Much debate has been seen on returning antiquities to the country of origin. It seems as though most outsiders side with the country of origin, but are they correct in their opinion? Just as stated, it is their opinion. The following gives way to my beliefs that the Elgin Marbles should stay at the Duveen Gallery in Britain. The first section seeks to credit Lord Elgin and a legitimate purchase. The second section revolves around the Elgin Marbles as a symbol of Greek identity and why keeping them in Britain makes sense. Finally, the third section focuses on the location of the antiquities in relation to the accessibility by scholars and world-travelers.
The first point to be debated revolves around Lord Elgin, British Ambassador to the Ottoman Empire in Constantinople. Elgin received a firman from the Ottoman Sultan to make sketches and casts of the Parthenon's sculptures, to deconstruct buildings if it was necessary to view the antiquities, and to remove sculptures from them. His plan was to take these ideas back to Britain and use them to "improve artistic appreciation and taste among his countrymen", and to preserve what was left of Greek architecture. He employed local people to detach the sculptures from the building itself, collected pieces from the ground, and bought some other smaller pieces from local people. The sculptures removed by Elgin and his crew were purchased by British Parliament for £35,000, and have been on display in Britain's Duveen Gallery ever since. Contrary to these views, some scholars argue the original firman was never produced, and only a copy written from memory has been seen. This leads some to believe there was never any direct documentary proof of the right to remove the antiquities from the location. However, these disputes came after Greece became a free state and even further after these antiquities were removed from the location.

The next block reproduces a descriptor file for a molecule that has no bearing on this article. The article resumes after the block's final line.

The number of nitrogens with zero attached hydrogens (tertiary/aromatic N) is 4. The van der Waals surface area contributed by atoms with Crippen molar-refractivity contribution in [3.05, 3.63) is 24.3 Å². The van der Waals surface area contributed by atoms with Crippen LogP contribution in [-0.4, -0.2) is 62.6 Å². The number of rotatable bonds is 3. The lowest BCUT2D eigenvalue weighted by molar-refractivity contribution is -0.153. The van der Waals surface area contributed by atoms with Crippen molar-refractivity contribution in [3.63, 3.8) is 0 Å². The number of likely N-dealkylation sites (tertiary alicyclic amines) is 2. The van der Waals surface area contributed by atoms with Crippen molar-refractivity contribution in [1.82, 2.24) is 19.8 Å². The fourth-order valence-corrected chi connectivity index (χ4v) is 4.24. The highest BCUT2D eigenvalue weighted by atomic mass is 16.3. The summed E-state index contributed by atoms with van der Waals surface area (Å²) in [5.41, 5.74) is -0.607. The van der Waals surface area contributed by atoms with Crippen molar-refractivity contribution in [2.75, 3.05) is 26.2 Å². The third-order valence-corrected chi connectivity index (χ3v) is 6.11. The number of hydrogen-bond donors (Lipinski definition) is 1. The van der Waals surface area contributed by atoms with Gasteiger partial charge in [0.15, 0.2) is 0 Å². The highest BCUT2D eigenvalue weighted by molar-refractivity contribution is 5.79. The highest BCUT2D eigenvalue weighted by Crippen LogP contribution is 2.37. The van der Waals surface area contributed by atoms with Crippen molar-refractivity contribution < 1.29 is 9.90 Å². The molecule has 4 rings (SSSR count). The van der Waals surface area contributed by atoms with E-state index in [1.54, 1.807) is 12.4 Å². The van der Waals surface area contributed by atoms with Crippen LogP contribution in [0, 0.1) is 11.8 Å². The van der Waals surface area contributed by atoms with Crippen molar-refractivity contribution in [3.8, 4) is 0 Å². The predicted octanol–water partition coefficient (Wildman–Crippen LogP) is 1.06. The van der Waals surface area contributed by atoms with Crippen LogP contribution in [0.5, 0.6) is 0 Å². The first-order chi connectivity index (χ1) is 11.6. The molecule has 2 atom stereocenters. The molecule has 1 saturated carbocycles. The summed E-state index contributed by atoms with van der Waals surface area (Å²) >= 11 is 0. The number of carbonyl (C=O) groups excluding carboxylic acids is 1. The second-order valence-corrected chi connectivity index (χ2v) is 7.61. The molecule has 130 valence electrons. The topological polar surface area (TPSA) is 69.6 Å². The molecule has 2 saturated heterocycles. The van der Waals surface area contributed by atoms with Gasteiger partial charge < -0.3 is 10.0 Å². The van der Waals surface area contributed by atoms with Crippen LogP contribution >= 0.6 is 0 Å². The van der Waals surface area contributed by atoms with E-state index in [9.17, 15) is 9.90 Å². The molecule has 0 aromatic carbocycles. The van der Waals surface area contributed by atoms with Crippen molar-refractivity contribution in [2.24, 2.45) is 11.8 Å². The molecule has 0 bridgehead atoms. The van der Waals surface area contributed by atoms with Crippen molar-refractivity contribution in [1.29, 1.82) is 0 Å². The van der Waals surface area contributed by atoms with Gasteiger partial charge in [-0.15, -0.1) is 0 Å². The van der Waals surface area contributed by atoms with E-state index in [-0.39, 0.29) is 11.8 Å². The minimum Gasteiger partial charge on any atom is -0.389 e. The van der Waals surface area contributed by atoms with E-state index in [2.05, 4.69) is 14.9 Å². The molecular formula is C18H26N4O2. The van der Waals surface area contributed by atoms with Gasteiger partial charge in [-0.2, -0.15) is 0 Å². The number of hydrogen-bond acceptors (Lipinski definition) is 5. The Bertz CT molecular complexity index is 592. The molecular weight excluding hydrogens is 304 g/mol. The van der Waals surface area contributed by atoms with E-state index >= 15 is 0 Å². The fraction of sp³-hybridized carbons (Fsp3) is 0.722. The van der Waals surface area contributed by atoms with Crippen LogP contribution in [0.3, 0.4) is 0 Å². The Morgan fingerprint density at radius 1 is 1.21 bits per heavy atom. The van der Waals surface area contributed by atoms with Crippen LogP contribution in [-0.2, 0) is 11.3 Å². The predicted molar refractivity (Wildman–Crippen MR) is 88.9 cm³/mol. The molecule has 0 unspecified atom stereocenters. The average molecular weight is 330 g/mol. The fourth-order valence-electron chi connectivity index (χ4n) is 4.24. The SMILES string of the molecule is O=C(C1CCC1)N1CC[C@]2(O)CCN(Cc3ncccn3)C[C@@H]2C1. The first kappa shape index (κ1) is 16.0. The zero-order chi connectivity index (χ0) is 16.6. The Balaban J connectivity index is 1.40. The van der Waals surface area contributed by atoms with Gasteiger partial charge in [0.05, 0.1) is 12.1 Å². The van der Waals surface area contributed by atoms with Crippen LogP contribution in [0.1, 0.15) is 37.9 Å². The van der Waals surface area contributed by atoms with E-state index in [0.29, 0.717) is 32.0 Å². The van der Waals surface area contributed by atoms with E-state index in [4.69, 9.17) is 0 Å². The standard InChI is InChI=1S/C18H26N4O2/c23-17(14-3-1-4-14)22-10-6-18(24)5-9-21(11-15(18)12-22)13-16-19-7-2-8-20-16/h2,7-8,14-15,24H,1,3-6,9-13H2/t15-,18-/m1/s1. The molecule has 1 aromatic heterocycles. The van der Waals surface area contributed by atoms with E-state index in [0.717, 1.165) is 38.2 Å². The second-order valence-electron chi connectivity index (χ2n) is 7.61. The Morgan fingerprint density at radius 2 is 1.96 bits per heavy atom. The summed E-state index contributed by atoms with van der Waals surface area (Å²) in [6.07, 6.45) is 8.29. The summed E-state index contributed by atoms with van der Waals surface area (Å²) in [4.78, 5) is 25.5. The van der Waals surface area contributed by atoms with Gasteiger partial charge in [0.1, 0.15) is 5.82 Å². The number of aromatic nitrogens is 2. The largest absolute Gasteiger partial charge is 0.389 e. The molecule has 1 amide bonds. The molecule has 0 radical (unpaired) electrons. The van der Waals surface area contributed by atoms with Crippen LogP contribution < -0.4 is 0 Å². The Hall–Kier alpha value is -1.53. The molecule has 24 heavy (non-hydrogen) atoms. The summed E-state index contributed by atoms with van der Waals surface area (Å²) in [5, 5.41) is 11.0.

Another point to be debated is Greece's view that, "Parthenon's sculptures are...
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